Work today went really well. Here's a description of what I did:
I typically spend from 10 to 10:15 cleaning up around the grill and fried food area. At 10:15 I drop all the fried food for lunch. When I say drop, I mean place the food into the fryer vats and set the timers for the food to cook.
While the fried food cooks, I get trays to put the cooked food into so that they can be placed into staging cabinets. Also I get ready to disconnect the breakfast equipment and move it out of the way so that the crew can focus on the regular menu. This occurs at 10:30 within a few seconds.
After the condiment table, bun toaster, and other equipment was in place, one manager asked me to take care of the trash and cardboard. I went through the walk-in refrigerator and freezer, along with the stockroom (where the dry goods are stored), to collect empty cardboard boxes.
One of the crew members gave me her car keys so that I could put as many of the boxes I had into her car. She needs them for an upcoming move. After I did that, I took the rest of the cardboard to the cardboard dumpster.
When I opened the lid to the dumpster, I was grateful that my coworker had taken so many of the boxes. I could barely put any of the boxes I had into the dumpster because it was practically full.
I then returned to take all the trash bags to the dumpster. I guess it wouldn't be called trash if it didn't stink and make you think of vomiting on yourself. Nevertheless, I put all the trash bags into the compactor and turned it on.
One bag was particularly nasty. It wasn't closed that well, and someone had placed it in the trash container upside down. It was juicy. Yeah, I guess that's a good word to describe it. Heavy, too.
After I'd emptied the trash container, I needed to rinse it out because there were, um, juices left over. It was also a good time to rinse my hands and forearms off.
I had to do the same thing with the cardboard container because it had some trash in it.
When I'd returned from that task, they needed me to take over the grill. Working the grill is nonstop during the day. I'm always cooking meat. The challenge is to cook just enough so that the crew doesn't run out while not cooking too much. Management has prepared charts that indicate how much we should keep in the staging cabinet. The process involves timing, stamina, and endurance.
Today was a great day to work the grill. I worked with some really great crew members, too. I was happy as long as I had the meat to cook and I got cups of ice water every so often.
I didn't even notice that it was past the time for me to get off. The crew still needed someone to cook the meat, and management hadn't provided someone to replace me yet.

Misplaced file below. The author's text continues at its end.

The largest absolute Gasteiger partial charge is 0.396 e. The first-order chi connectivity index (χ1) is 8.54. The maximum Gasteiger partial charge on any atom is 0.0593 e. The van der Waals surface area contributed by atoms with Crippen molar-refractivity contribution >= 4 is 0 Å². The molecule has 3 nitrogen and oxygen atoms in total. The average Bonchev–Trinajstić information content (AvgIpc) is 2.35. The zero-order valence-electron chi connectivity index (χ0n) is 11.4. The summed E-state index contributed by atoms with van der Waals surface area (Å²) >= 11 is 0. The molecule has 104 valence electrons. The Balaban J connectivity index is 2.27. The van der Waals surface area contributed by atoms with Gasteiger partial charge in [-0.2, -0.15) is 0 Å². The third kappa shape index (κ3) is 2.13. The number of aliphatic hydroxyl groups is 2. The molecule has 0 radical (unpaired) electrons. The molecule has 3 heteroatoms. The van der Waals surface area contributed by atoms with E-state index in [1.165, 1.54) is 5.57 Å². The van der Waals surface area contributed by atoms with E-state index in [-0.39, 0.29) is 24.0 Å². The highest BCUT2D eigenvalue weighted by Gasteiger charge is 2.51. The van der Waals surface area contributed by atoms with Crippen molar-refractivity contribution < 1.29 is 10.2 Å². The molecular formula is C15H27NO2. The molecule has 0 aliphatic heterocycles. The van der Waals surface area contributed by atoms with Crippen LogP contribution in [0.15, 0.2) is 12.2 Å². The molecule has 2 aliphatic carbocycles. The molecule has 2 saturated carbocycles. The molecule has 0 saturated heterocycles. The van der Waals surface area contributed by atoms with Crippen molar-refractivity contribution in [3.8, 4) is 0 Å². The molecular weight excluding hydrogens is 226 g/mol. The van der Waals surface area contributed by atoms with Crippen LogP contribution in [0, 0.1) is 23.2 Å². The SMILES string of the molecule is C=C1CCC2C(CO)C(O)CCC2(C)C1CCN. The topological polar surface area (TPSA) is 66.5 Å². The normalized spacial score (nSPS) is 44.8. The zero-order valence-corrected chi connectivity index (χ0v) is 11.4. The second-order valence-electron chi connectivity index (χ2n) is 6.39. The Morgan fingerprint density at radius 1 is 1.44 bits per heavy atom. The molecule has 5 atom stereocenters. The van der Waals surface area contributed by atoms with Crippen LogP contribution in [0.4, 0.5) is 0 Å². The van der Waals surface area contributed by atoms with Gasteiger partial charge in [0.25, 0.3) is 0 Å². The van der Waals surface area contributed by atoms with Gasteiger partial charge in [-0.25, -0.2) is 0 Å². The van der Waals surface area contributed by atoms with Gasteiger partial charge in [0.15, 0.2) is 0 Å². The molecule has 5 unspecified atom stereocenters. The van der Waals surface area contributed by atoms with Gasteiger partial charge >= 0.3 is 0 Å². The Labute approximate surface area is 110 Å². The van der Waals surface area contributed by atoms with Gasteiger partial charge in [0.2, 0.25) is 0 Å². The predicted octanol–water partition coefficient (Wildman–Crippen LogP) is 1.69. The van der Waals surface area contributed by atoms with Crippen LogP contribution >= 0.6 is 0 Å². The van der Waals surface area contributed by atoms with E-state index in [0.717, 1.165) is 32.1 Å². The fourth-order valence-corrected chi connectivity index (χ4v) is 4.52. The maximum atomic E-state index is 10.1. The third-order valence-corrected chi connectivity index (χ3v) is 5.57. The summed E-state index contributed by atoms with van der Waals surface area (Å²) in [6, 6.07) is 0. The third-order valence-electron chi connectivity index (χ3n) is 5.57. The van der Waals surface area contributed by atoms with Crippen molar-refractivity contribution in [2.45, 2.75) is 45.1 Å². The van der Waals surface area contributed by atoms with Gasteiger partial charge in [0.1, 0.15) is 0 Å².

I also didn't get a break, which happens sometimes because of how my shift is laid out with respect to how busy the restaurant is.
Posted by Daniel at 7/20/2004 05:15:00 PM
A couple had two little boys, ages 8 and 10, who were excessively mischievous.
The boys were so good at getting into trouble that their parents knew if any mischief occurred in their town, their sons were probably involved.
The boys' mother heard that a clergyman in town had been successful in disciplining children, so she asked if he would speak with her boys.
The clergyman agreed, but asked to see them individually.
So the mother sent her 8-year-old in first that morning, with the older boy to see the clergyman in the afternoon.
The clergyman, a huge man with a booming voice, sat the younger boy down and asked him sternly, "Where is God?"
The boy's mouth dropped open, but he made no response, sitting there with his mouth hanging open, wide eyed.
So the clergyman repeated the question in an even sterner tone, "Where is God!!?"
Again the boy made no attempt to answer.
So the clergyman raised his voice even more and shook his finger in the boy's face and bellowed, "WHERE IS GOD!?"
The boy screamed and bolted from the room, ran directly home and dove into his closet, slamming the door behind him.
When his older brother found him in the closet, he asked, "What happened?"
The younger brother, gasping for breath, replied, "We are in BIG trouble this time, dude. God is missing-and they think WE did it.!"
Posted by Daniel at 7/20/2004 01:06:00 AM
Monday, July 19, 2004
My wife is awesome!
This afternoon Jennie and I rode our new bikes to the library, grocery store and back. It's been about 10 years since I'd been riding a bike consistently, but it's been about 20 for Jennie:
I've heard it said that you never forget how to ride a bike once you learn (I finally learned how to ride a bike on my own when I was 8 years old, by the way.). To a large extent, that's true. The thing that is forgotten over the years is the tendency to be as bold. Jennie and I both are showing some hesitation as we get used to our new bikes.
We were getting ready to go down a hill on this residential street, and Jennie got up the courage to pedal down. She's been really wary of going to fast and not being in control of the bike (braking, steering, shifting gears simultaneously). She got to one point, and, in trying to slow down and stop, she crashed.
A car parked on the side of the road helped brake her fall. She's probably bruised part of her left inner thigh, and she has about an inch and a half area of her knee scraped off.